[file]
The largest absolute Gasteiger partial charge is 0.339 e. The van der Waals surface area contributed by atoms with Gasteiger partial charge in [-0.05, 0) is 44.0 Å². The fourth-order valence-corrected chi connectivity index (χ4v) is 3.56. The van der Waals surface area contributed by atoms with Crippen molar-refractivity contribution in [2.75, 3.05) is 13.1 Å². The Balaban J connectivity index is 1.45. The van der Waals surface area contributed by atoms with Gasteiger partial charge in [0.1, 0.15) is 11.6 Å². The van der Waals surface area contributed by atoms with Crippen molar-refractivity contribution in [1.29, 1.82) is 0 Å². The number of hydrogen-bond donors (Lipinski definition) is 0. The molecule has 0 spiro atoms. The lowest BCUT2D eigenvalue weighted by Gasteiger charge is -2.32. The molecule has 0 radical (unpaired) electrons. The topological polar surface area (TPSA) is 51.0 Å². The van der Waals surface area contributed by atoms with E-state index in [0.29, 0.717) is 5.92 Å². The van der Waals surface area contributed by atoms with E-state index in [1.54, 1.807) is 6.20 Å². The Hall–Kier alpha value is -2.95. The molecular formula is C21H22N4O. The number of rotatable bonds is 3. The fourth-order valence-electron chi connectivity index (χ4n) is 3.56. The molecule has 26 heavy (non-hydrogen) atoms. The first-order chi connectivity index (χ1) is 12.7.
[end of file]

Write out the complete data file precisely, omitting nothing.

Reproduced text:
The largest absolute Gasteiger partial charge is 0.339 e. The van der Waals surface area contributed by atoms with Gasteiger partial charge in [-0.05, 0) is 44.0 Å². The fourth-order valence-corrected chi connectivity index (χ4v) is 3.56. The van der Waals surface area contributed by atoms with Crippen molar-refractivity contribution in [2.75, 3.05) is 13.1 Å². The Balaban J connectivity index is 1.45. The van der Waals surface area contributed by atoms with Gasteiger partial charge in [0.1, 0.15) is 11.6 Å². The van der Waals surface area contributed by atoms with Crippen molar-refractivity contribution in [1.29, 1.82) is 0 Å². The number of hydrogen-bond donors (Lipinski definition) is 0. The molecule has 0 spiro atoms. The lowest BCUT2D eigenvalue weighted by Gasteiger charge is -2.32. The molecule has 0 radical (unpaired) electrons. The topological polar surface area (TPSA) is 51.0 Å². The van der Waals surface area contributed by atoms with E-state index in [0.29, 0.717) is 5.92 Å². The van der Waals surface area contributed by atoms with E-state index in [1.54, 1.807) is 6.20 Å². The Hall–Kier alpha value is -2.95. The molecular formula is C21H22N4O. The number of rotatable bonds is 3. The fourth-order valence-electron chi connectivity index (χ4n) is 3.56. The molecule has 26 heavy (non-hydrogen) atoms. The first-order chi connectivity index (χ1) is 12.7.